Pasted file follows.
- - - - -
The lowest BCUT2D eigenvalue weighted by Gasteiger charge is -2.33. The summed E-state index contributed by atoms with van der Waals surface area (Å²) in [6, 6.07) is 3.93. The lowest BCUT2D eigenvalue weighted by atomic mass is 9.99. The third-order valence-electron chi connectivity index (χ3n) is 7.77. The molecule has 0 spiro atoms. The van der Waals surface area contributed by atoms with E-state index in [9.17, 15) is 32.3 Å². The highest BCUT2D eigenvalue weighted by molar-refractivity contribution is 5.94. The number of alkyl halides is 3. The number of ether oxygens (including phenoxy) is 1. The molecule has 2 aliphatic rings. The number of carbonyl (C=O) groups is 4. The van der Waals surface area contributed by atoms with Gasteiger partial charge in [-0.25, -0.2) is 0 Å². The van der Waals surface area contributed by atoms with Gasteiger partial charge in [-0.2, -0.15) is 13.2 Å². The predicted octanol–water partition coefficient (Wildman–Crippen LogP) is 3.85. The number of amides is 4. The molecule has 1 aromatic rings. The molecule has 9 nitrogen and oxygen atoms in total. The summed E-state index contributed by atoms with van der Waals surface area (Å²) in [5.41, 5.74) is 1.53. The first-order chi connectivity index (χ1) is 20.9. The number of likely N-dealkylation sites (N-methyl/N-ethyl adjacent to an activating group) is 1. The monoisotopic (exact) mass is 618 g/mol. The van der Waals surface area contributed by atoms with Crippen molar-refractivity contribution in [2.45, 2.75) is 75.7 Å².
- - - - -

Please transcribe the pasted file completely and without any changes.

The lowest BCUT2D eigenvalue weighted by Gasteiger charge is -2.33. The summed E-state index contributed by atoms with van der Waals surface area (Å²) in [6, 6.07) is 3.93. The lowest BCUT2D eigenvalue weighted by atomic mass is 9.99. The third-order valence-electron chi connectivity index (χ3n) is 7.77. The molecule has 0 spiro atoms. The van der Waals surface area contributed by atoms with E-state index in [9.17, 15) is 32.3 Å². The highest BCUT2D eigenvalue weighted by molar-refractivity contribution is 5.94. The number of alkyl halides is 3. The number of ether oxygens (including phenoxy) is 1. The molecule has 2 aliphatic rings. The number of carbonyl (C=O) groups is 4. The van der Waals surface area contributed by atoms with Gasteiger partial charge in [-0.25, -0.2) is 0 Å². The van der Waals surface area contributed by atoms with Gasteiger partial charge in [-0.2, -0.15) is 13.2 Å². The predicted octanol–water partition coefficient (Wildman–Crippen LogP) is 3.85. The number of amides is 4. The molecule has 1 aromatic rings. The molecule has 9 nitrogen and oxygen atoms in total. The summed E-state index contributed by atoms with van der Waals surface area (Å²) in [5.41, 5.74) is 1.53. The first-order chi connectivity index (χ1) is 20.9. The number of likely N-dealkylation sites (N-methyl/N-ethyl adjacent to an activating group) is 1. The monoisotopic (exact) mass is 618 g/mol. The van der Waals surface area contributed by atoms with Crippen molar-refractivity contribution in [2.45, 2.75) is 75.7 Å².